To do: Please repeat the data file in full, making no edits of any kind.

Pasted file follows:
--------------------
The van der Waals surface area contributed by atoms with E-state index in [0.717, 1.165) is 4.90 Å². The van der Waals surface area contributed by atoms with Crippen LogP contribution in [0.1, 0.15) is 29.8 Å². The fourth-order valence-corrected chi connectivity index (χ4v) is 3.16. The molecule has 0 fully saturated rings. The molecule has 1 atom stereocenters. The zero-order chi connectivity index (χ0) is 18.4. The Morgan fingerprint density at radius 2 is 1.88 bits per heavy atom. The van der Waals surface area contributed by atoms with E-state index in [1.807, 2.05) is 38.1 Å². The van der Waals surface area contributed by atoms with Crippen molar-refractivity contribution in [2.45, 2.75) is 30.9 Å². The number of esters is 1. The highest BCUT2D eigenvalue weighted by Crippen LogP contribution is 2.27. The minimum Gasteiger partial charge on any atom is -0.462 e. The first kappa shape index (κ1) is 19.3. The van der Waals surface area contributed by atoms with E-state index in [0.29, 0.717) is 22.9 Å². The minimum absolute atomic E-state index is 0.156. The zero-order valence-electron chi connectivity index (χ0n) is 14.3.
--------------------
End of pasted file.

The van der Waals surface area contributed by atoms with E-state index in [0.717, 1.165) is 4.90 Å². The van der Waals surface area contributed by atoms with Crippen LogP contribution in [0.1, 0.15) is 29.8 Å². The fourth-order valence-corrected chi connectivity index (χ4v) is 3.16. The molecule has 0 fully saturated rings. The molecule has 1 atom stereocenters. The zero-order chi connectivity index (χ0) is 18.4. The Morgan fingerprint density at radius 2 is 1.88 bits per heavy atom. The van der Waals surface area contributed by atoms with E-state index in [1.807, 2.05) is 38.1 Å². The van der Waals surface area contributed by atoms with Crippen molar-refractivity contribution in [2.45, 2.75) is 30.9 Å². The number of esters is 1. The highest BCUT2D eigenvalue weighted by Crippen LogP contribution is 2.27. The minimum Gasteiger partial charge on any atom is -0.462 e. The first kappa shape index (κ1) is 19.3. The van der Waals surface area contributed by atoms with E-state index in [0.29, 0.717) is 22.9 Å². The minimum absolute atomic E-state index is 0.156. The zero-order valence-electron chi connectivity index (χ0n) is 14.3.